Classical : CHELTENHAM FESTIVAL Round-up

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The Independent Culture
Under its new director, Michael Berkeley, the Cheltenham Festival has maintained its policy of featuring particular composers. If some external features remain the same, there is a perceptible newness in the ornamentation, not least the visit of a "Surreal Circus" and a huge inflatable sculpture by Maurice Agis called Colourspace. It is a pity that Gyorgy Kurtag, whose music is getting a comprehensive airing this year, has not been able to be present to give insight into his somewhat gnomic muse, but his is only one strand in a festival that is also offering a cycle of Bartok quartets and Sibelius symphonies.

At the other end of the scale from Kurtag's fastidious miniaturism was the British premiere of Jonathan Dove's An airmail letter from Mozart, written for the early instrument players of the New Mozart Ensemble. As "historically informed" as the performances of the New Mozart Ensemble itself, Dove's new work is an evocation of the kind of letter Mozart might have written to Constanze had he been a jet-setting composer of today.

Dove is well known as a marvellous orchestrator (and re-orchestrator of the CBTO Ring), and yet the particular qualities of the early strings and horns only rarely emerged (it would be hard to imagine the Holstian, open-air start having a markedly different effect on modern instruments). In the slower passages, the vibrato-less string-playing did seem to be adding something new to the modern repertoire. The piece is a romp and should certainly not be taken too seriously, though the composer's over- eagerness to please meant that, when the letter had come to its attractive, undemanding end, it was not really the kind of epistle you would automatically fold up and keep.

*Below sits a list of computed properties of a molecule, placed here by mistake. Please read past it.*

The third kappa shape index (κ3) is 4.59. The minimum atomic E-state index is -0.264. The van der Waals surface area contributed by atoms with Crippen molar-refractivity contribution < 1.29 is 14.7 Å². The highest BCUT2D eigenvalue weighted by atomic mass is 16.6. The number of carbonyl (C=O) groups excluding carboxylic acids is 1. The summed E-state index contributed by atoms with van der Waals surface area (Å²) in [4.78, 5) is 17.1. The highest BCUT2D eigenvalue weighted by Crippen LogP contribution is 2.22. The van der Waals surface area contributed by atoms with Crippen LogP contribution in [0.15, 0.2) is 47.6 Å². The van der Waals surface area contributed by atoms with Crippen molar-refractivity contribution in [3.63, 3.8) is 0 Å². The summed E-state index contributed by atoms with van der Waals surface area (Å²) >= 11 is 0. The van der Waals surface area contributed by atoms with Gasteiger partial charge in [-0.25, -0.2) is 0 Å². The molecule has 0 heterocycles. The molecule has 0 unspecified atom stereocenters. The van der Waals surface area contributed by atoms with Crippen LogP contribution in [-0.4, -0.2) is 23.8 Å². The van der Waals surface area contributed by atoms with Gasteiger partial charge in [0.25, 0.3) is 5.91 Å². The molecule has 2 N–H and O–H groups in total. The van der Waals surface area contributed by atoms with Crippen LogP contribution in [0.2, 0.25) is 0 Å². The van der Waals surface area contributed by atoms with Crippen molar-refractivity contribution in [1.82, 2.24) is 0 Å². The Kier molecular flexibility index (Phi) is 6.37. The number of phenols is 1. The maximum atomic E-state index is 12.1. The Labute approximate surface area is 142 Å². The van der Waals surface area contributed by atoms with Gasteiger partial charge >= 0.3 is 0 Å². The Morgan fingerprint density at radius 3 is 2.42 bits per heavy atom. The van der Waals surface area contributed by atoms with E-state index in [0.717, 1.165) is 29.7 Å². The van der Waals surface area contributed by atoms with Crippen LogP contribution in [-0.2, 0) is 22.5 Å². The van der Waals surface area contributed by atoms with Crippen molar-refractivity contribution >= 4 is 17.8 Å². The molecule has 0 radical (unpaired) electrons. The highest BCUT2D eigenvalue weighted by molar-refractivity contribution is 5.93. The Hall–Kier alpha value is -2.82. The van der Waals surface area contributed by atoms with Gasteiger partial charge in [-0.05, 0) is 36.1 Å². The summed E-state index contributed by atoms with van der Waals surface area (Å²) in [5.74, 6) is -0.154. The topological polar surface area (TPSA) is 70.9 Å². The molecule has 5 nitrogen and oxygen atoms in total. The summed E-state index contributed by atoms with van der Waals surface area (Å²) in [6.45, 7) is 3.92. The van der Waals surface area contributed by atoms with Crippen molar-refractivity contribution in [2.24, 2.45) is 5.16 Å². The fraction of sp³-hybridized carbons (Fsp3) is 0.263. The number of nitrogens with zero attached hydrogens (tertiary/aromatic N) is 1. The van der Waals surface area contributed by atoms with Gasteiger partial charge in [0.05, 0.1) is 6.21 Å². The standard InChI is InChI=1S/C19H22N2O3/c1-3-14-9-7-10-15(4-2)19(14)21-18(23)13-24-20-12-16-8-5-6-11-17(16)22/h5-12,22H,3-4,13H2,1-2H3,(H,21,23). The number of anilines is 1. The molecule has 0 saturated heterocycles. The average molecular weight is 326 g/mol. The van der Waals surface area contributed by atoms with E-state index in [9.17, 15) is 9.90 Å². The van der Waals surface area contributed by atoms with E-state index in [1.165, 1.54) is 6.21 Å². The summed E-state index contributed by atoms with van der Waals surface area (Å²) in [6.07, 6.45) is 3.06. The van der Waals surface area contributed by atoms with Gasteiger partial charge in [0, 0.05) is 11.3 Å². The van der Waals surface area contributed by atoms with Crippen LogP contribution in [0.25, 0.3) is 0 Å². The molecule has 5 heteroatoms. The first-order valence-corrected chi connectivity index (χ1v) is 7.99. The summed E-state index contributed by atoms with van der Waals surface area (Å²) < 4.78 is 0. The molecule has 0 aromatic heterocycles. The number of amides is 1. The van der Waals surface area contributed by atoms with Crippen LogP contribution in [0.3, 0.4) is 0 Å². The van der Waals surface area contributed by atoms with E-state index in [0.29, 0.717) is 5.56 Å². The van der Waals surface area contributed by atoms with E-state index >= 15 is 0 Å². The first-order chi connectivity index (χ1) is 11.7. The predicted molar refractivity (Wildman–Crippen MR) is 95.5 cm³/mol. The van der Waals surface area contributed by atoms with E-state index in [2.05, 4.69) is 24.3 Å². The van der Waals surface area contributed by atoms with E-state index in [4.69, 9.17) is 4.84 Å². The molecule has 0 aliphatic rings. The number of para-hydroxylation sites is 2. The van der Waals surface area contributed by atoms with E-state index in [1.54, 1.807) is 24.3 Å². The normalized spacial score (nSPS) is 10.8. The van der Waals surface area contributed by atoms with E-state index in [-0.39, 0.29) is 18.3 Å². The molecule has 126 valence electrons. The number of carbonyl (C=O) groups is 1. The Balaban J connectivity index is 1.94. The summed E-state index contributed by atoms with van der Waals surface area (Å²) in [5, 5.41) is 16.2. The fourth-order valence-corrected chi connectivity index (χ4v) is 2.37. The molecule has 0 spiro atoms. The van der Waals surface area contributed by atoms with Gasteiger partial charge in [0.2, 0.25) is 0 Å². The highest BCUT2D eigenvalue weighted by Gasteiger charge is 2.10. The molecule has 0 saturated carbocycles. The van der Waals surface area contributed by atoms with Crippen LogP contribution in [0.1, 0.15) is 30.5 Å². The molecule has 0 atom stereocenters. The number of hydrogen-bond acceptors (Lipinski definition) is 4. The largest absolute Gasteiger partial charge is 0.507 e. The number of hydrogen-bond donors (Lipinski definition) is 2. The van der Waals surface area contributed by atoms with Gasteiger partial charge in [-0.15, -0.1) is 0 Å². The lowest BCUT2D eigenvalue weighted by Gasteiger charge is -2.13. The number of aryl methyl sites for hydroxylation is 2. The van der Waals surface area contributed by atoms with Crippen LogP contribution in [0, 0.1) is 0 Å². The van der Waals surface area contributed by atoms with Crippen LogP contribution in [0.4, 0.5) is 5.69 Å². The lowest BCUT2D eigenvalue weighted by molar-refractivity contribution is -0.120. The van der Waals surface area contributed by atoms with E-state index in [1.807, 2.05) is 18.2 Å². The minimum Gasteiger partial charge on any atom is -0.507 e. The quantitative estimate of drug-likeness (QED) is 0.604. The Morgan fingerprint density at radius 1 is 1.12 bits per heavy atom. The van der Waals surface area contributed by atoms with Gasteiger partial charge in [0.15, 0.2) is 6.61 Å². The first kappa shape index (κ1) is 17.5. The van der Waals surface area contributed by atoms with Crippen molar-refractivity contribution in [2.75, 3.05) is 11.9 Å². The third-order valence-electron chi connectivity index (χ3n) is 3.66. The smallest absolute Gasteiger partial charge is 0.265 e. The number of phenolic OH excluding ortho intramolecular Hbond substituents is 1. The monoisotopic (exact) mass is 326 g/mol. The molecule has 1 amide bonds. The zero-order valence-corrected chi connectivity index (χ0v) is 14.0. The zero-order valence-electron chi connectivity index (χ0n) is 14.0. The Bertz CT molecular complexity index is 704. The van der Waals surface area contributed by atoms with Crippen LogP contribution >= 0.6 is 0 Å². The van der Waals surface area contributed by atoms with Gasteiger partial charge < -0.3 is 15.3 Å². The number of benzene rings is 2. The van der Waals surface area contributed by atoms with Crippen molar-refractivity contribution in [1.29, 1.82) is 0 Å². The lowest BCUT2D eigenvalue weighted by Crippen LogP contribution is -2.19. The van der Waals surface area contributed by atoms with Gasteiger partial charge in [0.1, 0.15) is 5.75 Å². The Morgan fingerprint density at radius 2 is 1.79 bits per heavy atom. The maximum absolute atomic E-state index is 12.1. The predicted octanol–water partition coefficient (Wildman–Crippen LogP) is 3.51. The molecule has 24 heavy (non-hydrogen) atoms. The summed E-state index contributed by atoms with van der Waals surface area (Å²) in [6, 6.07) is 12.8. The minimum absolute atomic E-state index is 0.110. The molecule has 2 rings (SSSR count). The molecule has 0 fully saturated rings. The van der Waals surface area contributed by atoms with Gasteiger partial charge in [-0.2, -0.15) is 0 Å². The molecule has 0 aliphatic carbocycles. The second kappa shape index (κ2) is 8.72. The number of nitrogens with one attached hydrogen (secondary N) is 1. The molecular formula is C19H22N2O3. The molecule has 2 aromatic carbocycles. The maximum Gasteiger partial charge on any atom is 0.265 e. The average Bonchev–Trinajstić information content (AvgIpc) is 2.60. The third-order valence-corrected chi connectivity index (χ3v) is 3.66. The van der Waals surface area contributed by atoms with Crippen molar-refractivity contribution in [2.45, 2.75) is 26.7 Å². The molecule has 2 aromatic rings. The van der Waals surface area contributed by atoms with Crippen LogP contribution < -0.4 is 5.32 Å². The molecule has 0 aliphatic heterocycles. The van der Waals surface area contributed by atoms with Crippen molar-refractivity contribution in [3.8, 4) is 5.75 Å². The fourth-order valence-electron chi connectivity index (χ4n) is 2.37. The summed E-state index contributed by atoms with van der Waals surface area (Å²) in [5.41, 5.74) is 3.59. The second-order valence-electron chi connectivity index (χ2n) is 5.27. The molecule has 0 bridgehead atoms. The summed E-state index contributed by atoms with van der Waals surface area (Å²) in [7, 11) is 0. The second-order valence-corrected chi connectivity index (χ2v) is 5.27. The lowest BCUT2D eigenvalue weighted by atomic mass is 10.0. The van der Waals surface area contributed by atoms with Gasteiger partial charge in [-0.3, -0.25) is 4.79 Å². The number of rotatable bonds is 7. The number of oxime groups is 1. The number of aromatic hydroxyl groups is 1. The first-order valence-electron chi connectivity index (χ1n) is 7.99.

Kurtag's Ruckblick - A Homage to Stockhausen, imaginatively laid out on the floor rather than the stage of Cheltenham Town Hall, was described as an "exhibition". Although it is made up of a comprehensive selection of the composer's music in various arrangements, the analogy of the art exhibition seemed a false one: no one encouraged you to wander round, and there was no real possibility of leaving early if you didn't like it.

The fact that this seemingly endless series of short pieces did not fall apart was as much a tribute to the consistency of Kurtag's style and some shrewd manipulation as to the materialisation of some mysterious whole. Cannily, he framed the piece with the same sweet music, imparting the comforting feel that the whole thing had been an excursion to and from the same fixed point. There was a lot to like in a landscape that encompasses poignancy and silliness, compositional grit and pointless vacuity. What of substance is said is rather harder to tell - it was more like the chattering of a lively mind which from time to time impresses with an inspired epigram.

Ruckblick's hold on the audience, I'm sure, had much to do with the physical impact of a brilliant performance by Thomas Ades (the composer-pianist whose own Powder Her Face opened the festival), John Constable, John Wallace and Enno Senft. Kurtag's Officium breve was given an equally committed performance by the Takacs Quartet the day after. Despite the sad news of the death of Gabor Ormai, a founder member of the group, the Takacs gave irresistible accounts of quartets by Bartok and Schubert, as well as making compelling sense of Kurtag's attenuated lines.

n Festival box-office: 01242 227979

n 'Ruckblick - Homage to Stockhausen' is broadcast in BBC Radio 3's 'Hear and Now', Friday 10.40pm

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